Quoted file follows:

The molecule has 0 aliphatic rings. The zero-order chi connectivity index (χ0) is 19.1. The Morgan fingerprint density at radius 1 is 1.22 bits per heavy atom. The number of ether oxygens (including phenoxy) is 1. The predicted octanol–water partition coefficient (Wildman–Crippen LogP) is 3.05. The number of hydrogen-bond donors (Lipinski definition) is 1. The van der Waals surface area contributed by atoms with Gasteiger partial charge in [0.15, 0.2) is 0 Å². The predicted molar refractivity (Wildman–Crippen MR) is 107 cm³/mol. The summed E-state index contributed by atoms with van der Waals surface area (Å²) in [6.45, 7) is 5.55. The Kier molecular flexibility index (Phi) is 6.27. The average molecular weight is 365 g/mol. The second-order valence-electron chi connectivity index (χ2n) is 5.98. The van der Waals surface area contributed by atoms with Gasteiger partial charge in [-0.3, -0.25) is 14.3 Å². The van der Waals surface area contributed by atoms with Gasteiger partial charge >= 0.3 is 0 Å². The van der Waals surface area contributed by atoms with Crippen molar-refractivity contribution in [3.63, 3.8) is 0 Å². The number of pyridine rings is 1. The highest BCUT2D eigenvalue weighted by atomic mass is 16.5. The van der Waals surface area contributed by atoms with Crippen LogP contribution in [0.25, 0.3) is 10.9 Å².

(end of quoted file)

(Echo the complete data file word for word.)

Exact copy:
The molecule has 0 aliphatic rings. The zero-order chi connectivity index (χ0) is 19.1. The Morgan fingerprint density at radius 1 is 1.22 bits per heavy atom. The number of ether oxygens (including phenoxy) is 1. The predicted octanol–water partition coefficient (Wildman–Crippen LogP) is 3.05. The number of hydrogen-bond donors (Lipinski definition) is 1. The van der Waals surface area contributed by atoms with Gasteiger partial charge in [0.15, 0.2) is 0 Å². The predicted molar refractivity (Wildman–Crippen MR) is 107 cm³/mol. The summed E-state index contributed by atoms with van der Waals surface area (Å²) in [6.45, 7) is 5.55. The Kier molecular flexibility index (Phi) is 6.27. The average molecular weight is 365 g/mol. The second-order valence-electron chi connectivity index (χ2n) is 5.98. The van der Waals surface area contributed by atoms with Gasteiger partial charge in [-0.3, -0.25) is 14.3 Å². The van der Waals surface area contributed by atoms with Gasteiger partial charge >= 0.3 is 0 Å². The van der Waals surface area contributed by atoms with Crippen molar-refractivity contribution in [3.63, 3.8) is 0 Å². The number of pyridine rings is 1. The highest BCUT2D eigenvalue weighted by atomic mass is 16.5. The van der Waals surface area contributed by atoms with Crippen LogP contribution in [0.25, 0.3) is 10.9 Å².